The Evangelical Universalist Forum

What kind of dualism?


Jesus said, “Do not hold on to me, for I have not yet ascended to the Father. Go instead to my brothers and tell them, ‘I am ascending to my Father and your Father, to my God and your God.’” John 20.17

Now this is eternal life: that they know you, the only true God, and Jesus Christ, whom you have sent. John 17.3


Yes. Which only proves at the very least Father is God.

In no way do His statements there disqualify Himself from being a member of that. Godhead.
Except perhaps, Him being then in time, in a prepared body to do all God’s will on Earth. Sent. Humbled Son to do all His Father’s will.

God is a relationship.Always existing. God is luv.




When you see Him…You do not see God?

Who do you see, then?


When I see Jesus
I behold everything possible
In this world
I hear a breath, a word of Life

I see the One who made butterfly wings
And a hummingbird’s wings
Almost countless

A most creative Hand
Giving Life to all
Is Who I see
When I see Jesus

Life imparted
My King brings


I see the express image of God. God’s word to us, expressed through a human being, His son. When I ‘see’ Jesus, I see what the Father wants us to know about HIm. How great it is to know that a human being, like us, is mediating between us and God. We have an Elder brother like us.


I know those scriptures too, about Him.

But you don’t see God Himself?

That is what puzzles me about theologies sometimes. They have all the right scripture to back up their take on it…But they don’t actually see God in Jesus. Jesus as God.

And so theology dies there.

Instead of bringing Life to this world.

You have to know who He is
As the starting point.

A starting point may be like Thomas had.

When He recognized. Him, finally.


That’s fine, Laurie. We’ll just be unnecessarily twisting ourselves into a knot if we continue, I think. What counts is righteousness and peace in the Holy Spirit.


This statement could be true or false depending on what you mean by “God.”

When I read this statement, the meaning that comes immediately to my mind is that the statement identifies Jesus with His Father, that is, affirms that both He and His Father are the same divine Individual. Is that what you mean? If not, could you explain what you do mean?


DaveB wrote:
when Jesus died - who died? The combined God-human, or the human? Or were the docetists corrects, that the ‘God part’ left Jesus’ body before the actual death?

I’m afraid this is way over my pay grade, as I have no knowledge of Jesus’ “parts.”
Bob Wilson

Posts: 1179
Joined: Tue Sep 16, 2008 10:10 am

Didn’t the human Jesus die since in Phil 2.7 Paul said Jesus “emptied himself” apparently of his divine attributes. Plus God can not die therefore by definition it had to be human Jesus who died.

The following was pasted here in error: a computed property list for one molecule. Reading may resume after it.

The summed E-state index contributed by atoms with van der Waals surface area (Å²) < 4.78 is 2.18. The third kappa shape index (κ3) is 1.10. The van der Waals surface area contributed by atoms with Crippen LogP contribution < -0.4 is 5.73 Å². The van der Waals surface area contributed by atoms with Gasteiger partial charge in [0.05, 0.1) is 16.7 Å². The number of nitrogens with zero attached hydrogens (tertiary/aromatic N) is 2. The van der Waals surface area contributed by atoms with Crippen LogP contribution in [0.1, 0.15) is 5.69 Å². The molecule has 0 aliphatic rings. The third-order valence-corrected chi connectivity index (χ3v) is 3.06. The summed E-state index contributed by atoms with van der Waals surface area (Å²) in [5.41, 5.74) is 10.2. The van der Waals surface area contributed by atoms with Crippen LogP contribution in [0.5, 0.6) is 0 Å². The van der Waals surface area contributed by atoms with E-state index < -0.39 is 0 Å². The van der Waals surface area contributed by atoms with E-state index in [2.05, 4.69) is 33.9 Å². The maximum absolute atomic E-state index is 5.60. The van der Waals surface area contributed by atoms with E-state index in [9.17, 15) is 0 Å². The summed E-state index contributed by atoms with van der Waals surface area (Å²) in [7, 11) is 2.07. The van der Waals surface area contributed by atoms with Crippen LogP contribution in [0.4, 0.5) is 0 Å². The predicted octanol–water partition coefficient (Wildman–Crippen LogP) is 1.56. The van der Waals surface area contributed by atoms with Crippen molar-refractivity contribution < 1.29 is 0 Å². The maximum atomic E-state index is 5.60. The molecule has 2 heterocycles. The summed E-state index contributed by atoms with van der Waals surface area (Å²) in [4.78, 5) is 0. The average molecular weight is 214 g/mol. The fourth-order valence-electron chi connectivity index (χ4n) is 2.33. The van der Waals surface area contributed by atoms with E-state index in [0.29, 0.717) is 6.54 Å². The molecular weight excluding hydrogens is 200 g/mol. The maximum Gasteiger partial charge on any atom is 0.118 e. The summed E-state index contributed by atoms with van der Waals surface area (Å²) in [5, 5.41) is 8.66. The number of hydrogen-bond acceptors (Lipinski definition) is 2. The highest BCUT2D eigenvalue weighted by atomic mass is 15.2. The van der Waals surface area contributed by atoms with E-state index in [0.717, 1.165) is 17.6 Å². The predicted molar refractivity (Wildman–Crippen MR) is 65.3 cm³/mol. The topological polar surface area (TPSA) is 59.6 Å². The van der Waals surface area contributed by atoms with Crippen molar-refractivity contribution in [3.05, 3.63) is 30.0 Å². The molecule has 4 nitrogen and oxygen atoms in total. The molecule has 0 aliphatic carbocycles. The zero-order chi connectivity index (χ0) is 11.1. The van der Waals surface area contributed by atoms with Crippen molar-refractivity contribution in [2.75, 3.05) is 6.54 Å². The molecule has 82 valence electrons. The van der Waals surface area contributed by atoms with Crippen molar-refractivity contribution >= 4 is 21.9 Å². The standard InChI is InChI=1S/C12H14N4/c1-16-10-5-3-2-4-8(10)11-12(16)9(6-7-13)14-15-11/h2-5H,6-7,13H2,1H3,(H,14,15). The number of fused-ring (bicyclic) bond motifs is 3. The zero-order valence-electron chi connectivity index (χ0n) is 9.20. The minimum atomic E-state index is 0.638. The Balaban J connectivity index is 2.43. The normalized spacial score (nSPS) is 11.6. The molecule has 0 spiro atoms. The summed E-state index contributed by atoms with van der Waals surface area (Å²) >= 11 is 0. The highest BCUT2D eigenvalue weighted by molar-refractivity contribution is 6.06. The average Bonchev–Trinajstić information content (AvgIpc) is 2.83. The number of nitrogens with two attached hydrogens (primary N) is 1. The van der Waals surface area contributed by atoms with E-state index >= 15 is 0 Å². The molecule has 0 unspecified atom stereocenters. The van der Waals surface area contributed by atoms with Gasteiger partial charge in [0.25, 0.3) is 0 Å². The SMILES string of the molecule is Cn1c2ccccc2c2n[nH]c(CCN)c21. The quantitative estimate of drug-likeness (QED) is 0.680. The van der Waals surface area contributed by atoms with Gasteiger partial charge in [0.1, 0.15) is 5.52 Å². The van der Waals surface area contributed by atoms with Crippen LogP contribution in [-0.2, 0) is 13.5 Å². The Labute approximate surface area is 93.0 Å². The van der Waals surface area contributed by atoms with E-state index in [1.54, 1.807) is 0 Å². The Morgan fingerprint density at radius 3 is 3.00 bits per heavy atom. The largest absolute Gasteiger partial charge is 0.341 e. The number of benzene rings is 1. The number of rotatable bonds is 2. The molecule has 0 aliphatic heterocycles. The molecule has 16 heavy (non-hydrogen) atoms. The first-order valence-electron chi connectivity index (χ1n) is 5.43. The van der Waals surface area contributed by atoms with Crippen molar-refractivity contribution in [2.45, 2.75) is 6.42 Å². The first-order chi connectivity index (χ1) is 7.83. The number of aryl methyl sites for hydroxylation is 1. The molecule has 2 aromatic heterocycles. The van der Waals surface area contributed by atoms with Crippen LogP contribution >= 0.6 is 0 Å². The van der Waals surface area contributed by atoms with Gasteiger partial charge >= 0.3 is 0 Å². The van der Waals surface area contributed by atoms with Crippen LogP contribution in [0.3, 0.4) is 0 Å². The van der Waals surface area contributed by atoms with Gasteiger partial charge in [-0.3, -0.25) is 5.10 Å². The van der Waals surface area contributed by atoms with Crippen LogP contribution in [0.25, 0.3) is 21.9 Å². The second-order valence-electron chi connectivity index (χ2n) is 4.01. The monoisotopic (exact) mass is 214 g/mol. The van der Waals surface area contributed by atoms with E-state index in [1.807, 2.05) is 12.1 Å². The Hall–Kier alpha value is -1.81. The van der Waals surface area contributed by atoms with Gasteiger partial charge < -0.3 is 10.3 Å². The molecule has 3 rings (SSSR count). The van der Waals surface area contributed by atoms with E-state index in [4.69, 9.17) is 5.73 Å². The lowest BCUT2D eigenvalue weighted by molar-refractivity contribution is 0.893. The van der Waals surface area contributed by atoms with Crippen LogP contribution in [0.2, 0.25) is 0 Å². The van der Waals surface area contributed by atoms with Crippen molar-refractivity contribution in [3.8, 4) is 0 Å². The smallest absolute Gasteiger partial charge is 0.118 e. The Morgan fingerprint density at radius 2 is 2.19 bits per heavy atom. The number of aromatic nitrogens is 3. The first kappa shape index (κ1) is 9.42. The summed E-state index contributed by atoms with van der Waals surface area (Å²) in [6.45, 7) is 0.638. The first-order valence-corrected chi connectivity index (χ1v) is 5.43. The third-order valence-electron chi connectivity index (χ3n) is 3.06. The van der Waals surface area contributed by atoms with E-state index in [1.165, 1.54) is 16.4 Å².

I agree Steve - some go further and say ‘the human PART of Jesus died’ which I think betrays a confusion.


Yes, He did, Steve. Indeed it seems to me that He emptied Himself not only of his divine attributes, but of his deity itself! How else could He have become fully human?

As I see it, when the Father raised Him from death, He glorified his Son, and the Son regained his deity. How else could the Son (along with the Father who is Spirit) have come and made their dwelling with Jesus’ disciples according to Jesus’ promise (John 14:23)? After his resurrection, Jesus Himself (the second Adam) became the life-giving Spirit (1 Corinthians 15:45) . Also in 2 Corinthians 3:18, according to the ESV, we, in being transformed into the image of the Lord (Jesus) comes from the Lord (Jesus) who is the Spirit. The NASB has it “from the Lord, the Spirit.” Other translations such as the NKJV have it “from the Spirit of the Lord.” I think that is incorrect, though, since the word “Lord” comes before the word “Spirit” in the Greek.


I think there is a more fruitful way of understanding Phillipians 2, one that does not espouse the theory that Paul was describing a pre-existing divine being, Here is a short pdf that makes a pretty good case imo. YMMV. … NS%202.pdf

Here is a short excerpt:

It is often stated that Jesus emptied himself of himself or of his ‘divinity
’(Trinitarian) or ‘god-form’ (Arian) as if this were his essence. But as discussed
above the ‘form’ (morphe) is synonymous with image (eikon) and has the 1st
century Koine meaning of ‘status’ which is why Paul gives the comparison with
“form of a slave” and not ‘form of a man’. The phrase “form of a slave” makes no
reference to one’s essence or essential being but of one’s lowly status. Adam
being in the image of God certainly was not of God’s essential being. A basic
difference in Jewish thinking and Greek thinking of the time was that Jews
thought in terms of ‘FUNCTION’ and would use a great deal of metaphorical
language; whereas Greeks thought more in terms of essence or substance, that
is ontologically (substance)or metaphysically. Many scholars have now